Sprint’s first round LTE rollout experiences delays
When Sprint’s Network Vision initiative was announced in October of 2011, Sprint users were told to expect LTE coverage fairly soon. According to information on S4GRU, which posts leaked Sprint information, Sprint is very far behind schedule.
The first round of 14 cities that were announced were scheduled (according to internal documents,) to be finished in February of 2013, so I figured this would be as good a time as any to post where the LTE progress stands for the initial markets.
Of the 14 markets scheduled to be completed by, and in most cases before, February 2013, LTE build outs have been completed in none of them. None of the 14 met their projected completion date, and only five of them are over 50% done after over a year of upgrades, as of this writing.
Not counting Central Jersey, which now has no scheduled estimated completion date (probably due to the hurricane), the new estimated completion dates for the other 13 cities are an average of 244 days late, or a little over eight months for the first round picks. While some are expected to be completed before the end of 2013, others still won’t be completely lit up until 2014, although Sprint is advertising that LTE is already available in those markets.
As an HTC EVO owner, I’m reminded of the WiMAX promise and subsequent delays, failures, and eventual abandonment. I’ve mostly stuck with Sprint because I wrote for GoodAndEVO, but since 2010 I’ve been hearing the promise of a fast network. Meanwhile, there are all these nifty things it would be nice to do, such as streaming my music at low quality when I can see the cell tower a block away, or perhaps even watch Netflix or receive a phone call without being next to my Airave.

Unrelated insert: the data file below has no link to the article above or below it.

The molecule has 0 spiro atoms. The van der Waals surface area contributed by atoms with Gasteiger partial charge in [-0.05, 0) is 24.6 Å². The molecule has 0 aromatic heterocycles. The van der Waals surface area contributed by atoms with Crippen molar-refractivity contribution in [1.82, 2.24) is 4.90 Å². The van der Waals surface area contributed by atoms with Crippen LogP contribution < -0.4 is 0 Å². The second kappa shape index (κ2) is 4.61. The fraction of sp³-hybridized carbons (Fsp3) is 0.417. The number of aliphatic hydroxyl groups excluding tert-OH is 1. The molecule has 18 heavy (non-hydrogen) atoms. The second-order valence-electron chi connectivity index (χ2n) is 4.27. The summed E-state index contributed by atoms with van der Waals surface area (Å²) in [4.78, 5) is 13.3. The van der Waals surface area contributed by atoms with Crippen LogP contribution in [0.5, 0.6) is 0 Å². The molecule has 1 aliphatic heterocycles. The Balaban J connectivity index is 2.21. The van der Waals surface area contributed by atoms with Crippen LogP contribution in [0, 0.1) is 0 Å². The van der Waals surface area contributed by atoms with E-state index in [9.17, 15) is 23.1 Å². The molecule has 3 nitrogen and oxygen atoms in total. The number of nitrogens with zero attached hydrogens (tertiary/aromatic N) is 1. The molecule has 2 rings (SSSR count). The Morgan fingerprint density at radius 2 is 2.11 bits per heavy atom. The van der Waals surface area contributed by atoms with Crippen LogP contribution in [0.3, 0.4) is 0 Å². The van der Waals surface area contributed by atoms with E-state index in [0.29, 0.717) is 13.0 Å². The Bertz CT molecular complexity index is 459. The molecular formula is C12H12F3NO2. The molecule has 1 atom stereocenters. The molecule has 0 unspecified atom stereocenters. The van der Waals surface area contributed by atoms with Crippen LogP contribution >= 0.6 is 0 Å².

Unfortunately, my area – which was announced in the second round – is delayed an estimated 14 months. It was supposed to be finished in the next few days, but instead I will be celebrating my unborn daughter’s first birthday and can potentially, assuming no more rollout delays, stream the video so her grandparents in Oregon can say hello. Yes, the example is silly, but apt.
I don’t personally know why these delays exist, or why the same thing that happened to WiMAX (which was a new and untested product) seems to be happening again to LTE (which is a tested and ready product). In any case, it’s got to stop. If Sprint is one year in and already one year delayed, imagine how late it’ll be after two years. While Sprint may not physically have the ability to get its LTE in on time, the markets where it is working on it have other LTE options available. Sometimes, you just have to bite the bullet and make sharing pacts like they did with 3G, or buy more 3G bandwidth from other carriers.
I’ve been with Sprint since the beginning of 2000, and I’ve been expecting and paying for high speed I haven’t seen since 2010. If I stick with Sprint another year, I might be able to use my phone for what I should have been able to use it for now. I’ve been hearing about people being kicked off for downloading gigabytes of data on-system and wondered, “How did they manage to do that in under a year, let alone a month?” It’s not been a pleasant experience.
By the time LTE is here when I need it, my LTE phone is going to be obsolete in comparison to the market.[S4GRU]